Skënderbeu Scandal Could Be Biggest in FootballJake Cooper | 11 Apr 2018
One or two isolated incidents, or a completely tainted history of organised crime running football? That’s the question UEFA disciplinary inspectors have to ask themselves as they investigate allegations of match fixing - in effect, match-throwing - against the Albanian team of Skënderbeu.
The team, based in Korce, Albania, was already sanctioned for match-fixing two years ago. They were banned from competition in the 2016-17 season, after they were found to have thrown matches.
That penalty was levied under UEFA’s ‘administrative measures’, however, the current investigation - into ‘a pattern of match fixing that amounts to organised crime controlling the club’, according to reports - is likely to result in much more serious ‘disciplinary measures’.
If Skënderbeu is found guilty of the match-fixing allegations, they could be banned for 10 years - which many Albanian fans and officials believe will be a death sentence both for the club and the country’s football culture.
As a result, everyone from Albanian government officials, to the mayor of Korce, to ordinary football fans, is vehemently opposed to the UEFA probe. There have been demonstrations in the streets of Korce, with thousands marching on February 21, trying to ‘save our team’.
Not the First Match-Fixing Shock
Albania isn’t the first country accused of match-fixing, of course. Skënderbeu goalkeeper Orges Shehi, at the centre of the allegations, is reminiscent of Zimbabwean-born Bruce Grobbelaar, who fell for the lure of easy money when he was keeping for Liverpool in the 1980s.
In 2008, Italian referees were found to have collaborated with champion clubs like Juventus, Lazio, Fiorentina, Milan and Reggina to fix matches - exposure led to fines, bans and one attempted suicide.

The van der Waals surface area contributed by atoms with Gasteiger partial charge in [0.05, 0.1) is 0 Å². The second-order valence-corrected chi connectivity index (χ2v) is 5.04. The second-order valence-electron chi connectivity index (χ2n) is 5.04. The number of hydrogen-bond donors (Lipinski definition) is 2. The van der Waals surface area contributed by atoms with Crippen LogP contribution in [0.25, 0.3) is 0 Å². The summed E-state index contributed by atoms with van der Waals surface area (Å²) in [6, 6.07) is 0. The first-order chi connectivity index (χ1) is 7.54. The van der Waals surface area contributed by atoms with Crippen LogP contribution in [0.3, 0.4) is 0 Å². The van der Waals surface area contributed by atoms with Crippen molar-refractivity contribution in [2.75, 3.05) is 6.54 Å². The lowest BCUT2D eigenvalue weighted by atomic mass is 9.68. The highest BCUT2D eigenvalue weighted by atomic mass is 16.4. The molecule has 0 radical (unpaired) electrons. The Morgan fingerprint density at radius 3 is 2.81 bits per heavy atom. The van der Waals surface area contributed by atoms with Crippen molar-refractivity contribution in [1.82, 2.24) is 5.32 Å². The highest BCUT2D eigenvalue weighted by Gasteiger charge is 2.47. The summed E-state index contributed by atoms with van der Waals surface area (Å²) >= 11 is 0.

Milan and Lazio were also involved in 1980, during the Totonero match-fixing scandal, hatched by a local greengrocer and his partner in crime, a restaurateur - whose establishment was frequented by top players.
And sure, other countries, from Germany to Singapore, have seen some illegal gambling operators bust after match-fixing was exposed, but Italy really do seem to be world champions. In 2010, the Cremonense goalkeeper spiked his own team’s water bottles with tranquillisers to lose a match and pay off his gambling debts. The goalkeeper was banned for five years. After seeing all of this, it’s no wonder that many punters consider playing at an online casino potentially more fair in terms of game outcome, but this still doesn’t stop them putting money down on their favourite sports events.
Death Threats Won’t Deter UEFA
There is a genuine sense among many Albanian football fans that they are being victimised, and the claims that Skënderbeu president Ardjan Takaj and Albanian finance minister Ridvan Bode are at the centre of the scandal are seen as a stitch-up.
Both men deny any involvement in match-fixing, and the passion of the demonstrators in Korce trying to make UEFA desist from its investigation is heartfelt. A 10-year ban probably will destroy the club, and have a massive effect on Albanian football. Skënderbeu is one of their major success stories.
But not when playing Dinamo Zagreb in 2015 - one of several matches cited in which the results were dodgy, but the most prominent. Despite Dinamo being down to 10 men in their first 2015 Champions League tie, Skënderbeu managed to lose 4-1. They lost the second tie at home 2-1; but algorithms used by UEFA noticed a mass of suspicious betting from people making large sums from the losses by those exact scores.
That’s what sparked the current investigation, which also covers other matches that threw up anomalous betting patterns. It has many Skënderbeu fans so riled up, the UEFA disciplinary inspectors working the case have received death threats.
UEFA president Aleksander Ceferin has vowed not to let that stop the investigation, however. Could this be the beginning of the end for Albanian football?